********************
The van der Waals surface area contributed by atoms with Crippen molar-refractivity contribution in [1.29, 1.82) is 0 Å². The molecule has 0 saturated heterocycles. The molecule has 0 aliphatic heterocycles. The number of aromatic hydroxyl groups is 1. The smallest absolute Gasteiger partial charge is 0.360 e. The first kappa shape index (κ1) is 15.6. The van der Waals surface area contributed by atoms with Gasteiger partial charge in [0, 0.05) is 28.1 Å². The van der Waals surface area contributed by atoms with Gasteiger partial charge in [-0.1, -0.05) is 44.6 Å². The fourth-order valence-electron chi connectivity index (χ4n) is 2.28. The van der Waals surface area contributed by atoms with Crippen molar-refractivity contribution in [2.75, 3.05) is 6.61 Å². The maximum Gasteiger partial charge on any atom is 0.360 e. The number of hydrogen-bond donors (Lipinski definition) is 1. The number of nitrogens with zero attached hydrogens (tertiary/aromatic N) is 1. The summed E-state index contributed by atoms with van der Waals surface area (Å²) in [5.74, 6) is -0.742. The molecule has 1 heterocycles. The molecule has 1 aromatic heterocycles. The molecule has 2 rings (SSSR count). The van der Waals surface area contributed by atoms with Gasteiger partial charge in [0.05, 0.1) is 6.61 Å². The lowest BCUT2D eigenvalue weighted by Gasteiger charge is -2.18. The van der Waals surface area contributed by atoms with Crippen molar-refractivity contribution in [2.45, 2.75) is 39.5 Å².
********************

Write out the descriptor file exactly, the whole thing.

The van der Waals surface area contributed by atoms with Crippen molar-refractivity contribution in [1.29, 1.82) is 0 Å². The molecule has 0 saturated heterocycles. The molecule has 0 aliphatic heterocycles. The number of aromatic hydroxyl groups is 1. The smallest absolute Gasteiger partial charge is 0.360 e. The first kappa shape index (κ1) is 15.6. The van der Waals surface area contributed by atoms with Gasteiger partial charge in [0, 0.05) is 28.1 Å². The van der Waals surface area contributed by atoms with Gasteiger partial charge in [-0.1, -0.05) is 44.6 Å². The fourth-order valence-electron chi connectivity index (χ4n) is 2.28. The van der Waals surface area contributed by atoms with Crippen molar-refractivity contribution in [2.75, 3.05) is 6.61 Å². The maximum Gasteiger partial charge on any atom is 0.360 e. The number of hydrogen-bond donors (Lipinski definition) is 1. The number of nitrogens with zero attached hydrogens (tertiary/aromatic N) is 1. The summed E-state index contributed by atoms with van der Waals surface area (Å²) in [5.74, 6) is -0.742. The molecule has 1 heterocycles. The molecule has 1 aromatic heterocycles. The molecule has 2 rings (SSSR count). The van der Waals surface area contributed by atoms with Gasteiger partial charge in [0.05, 0.1) is 6.61 Å². The lowest BCUT2D eigenvalue weighted by Gasteiger charge is -2.18. The van der Waals surface area contributed by atoms with Crippen molar-refractivity contribution in [2.45, 2.75) is 39.5 Å².